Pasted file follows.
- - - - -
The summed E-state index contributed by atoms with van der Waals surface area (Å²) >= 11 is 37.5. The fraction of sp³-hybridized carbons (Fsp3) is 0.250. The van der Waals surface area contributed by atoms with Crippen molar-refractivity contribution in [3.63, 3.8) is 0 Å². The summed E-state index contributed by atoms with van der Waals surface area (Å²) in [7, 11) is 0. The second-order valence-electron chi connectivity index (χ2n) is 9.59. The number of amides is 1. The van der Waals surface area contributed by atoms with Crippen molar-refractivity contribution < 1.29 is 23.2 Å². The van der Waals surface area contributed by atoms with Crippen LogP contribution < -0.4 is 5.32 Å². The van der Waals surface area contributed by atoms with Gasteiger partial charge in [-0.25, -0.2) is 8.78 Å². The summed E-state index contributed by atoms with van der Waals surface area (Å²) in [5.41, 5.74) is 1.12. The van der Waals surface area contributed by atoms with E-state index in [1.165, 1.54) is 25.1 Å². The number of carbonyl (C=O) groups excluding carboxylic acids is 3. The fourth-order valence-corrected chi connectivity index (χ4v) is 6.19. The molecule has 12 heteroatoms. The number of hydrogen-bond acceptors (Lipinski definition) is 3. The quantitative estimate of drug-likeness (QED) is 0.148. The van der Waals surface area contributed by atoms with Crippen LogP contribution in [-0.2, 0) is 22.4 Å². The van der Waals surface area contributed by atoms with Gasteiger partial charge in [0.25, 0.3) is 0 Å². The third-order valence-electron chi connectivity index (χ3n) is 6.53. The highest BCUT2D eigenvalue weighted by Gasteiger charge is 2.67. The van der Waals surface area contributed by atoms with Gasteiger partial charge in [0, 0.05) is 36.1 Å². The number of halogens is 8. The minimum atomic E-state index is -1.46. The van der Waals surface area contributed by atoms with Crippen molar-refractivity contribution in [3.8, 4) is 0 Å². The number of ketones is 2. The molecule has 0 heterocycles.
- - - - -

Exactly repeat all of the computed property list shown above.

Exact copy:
The summed E-state index contributed by atoms with van der Waals surface area (Å²) >= 11 is 37.5. The fraction of sp³-hybridized carbons (Fsp3) is 0.250. The van der Waals surface area contributed by atoms with Crippen molar-refractivity contribution in [3.63, 3.8) is 0 Å². The summed E-state index contributed by atoms with van der Waals surface area (Å²) in [7, 11) is 0. The second-order valence-electron chi connectivity index (χ2n) is 9.59. The number of amides is 1. The van der Waals surface area contributed by atoms with Crippen molar-refractivity contribution < 1.29 is 23.2 Å². The van der Waals surface area contributed by atoms with Crippen LogP contribution < -0.4 is 5.32 Å². The van der Waals surface area contributed by atoms with Gasteiger partial charge in [-0.25, -0.2) is 8.78 Å². The summed E-state index contributed by atoms with van der Waals surface area (Å²) in [5.41, 5.74) is 1.12. The van der Waals surface area contributed by atoms with E-state index in [1.165, 1.54) is 25.1 Å². The number of carbonyl (C=O) groups excluding carboxylic acids is 3. The fourth-order valence-corrected chi connectivity index (χ4v) is 6.19. The molecule has 12 heteroatoms. The number of hydrogen-bond acceptors (Lipinski definition) is 3. The quantitative estimate of drug-likeness (QED) is 0.148. The van der Waals surface area contributed by atoms with Crippen LogP contribution in [-0.2, 0) is 22.4 Å². The van der Waals surface area contributed by atoms with Gasteiger partial charge in [0.25, 0.3) is 0 Å². The third-order valence-electron chi connectivity index (χ3n) is 6.53. The highest BCUT2D eigenvalue weighted by Gasteiger charge is 2.67. The van der Waals surface area contributed by atoms with Gasteiger partial charge in [0, 0.05) is 36.1 Å². The number of halogens is 8. The minimum atomic E-state index is -1.46. The van der Waals surface area contributed by atoms with Crippen molar-refractivity contribution in [3.8, 4) is 0 Å². The number of ketones is 2. The molecule has 0 heterocycles.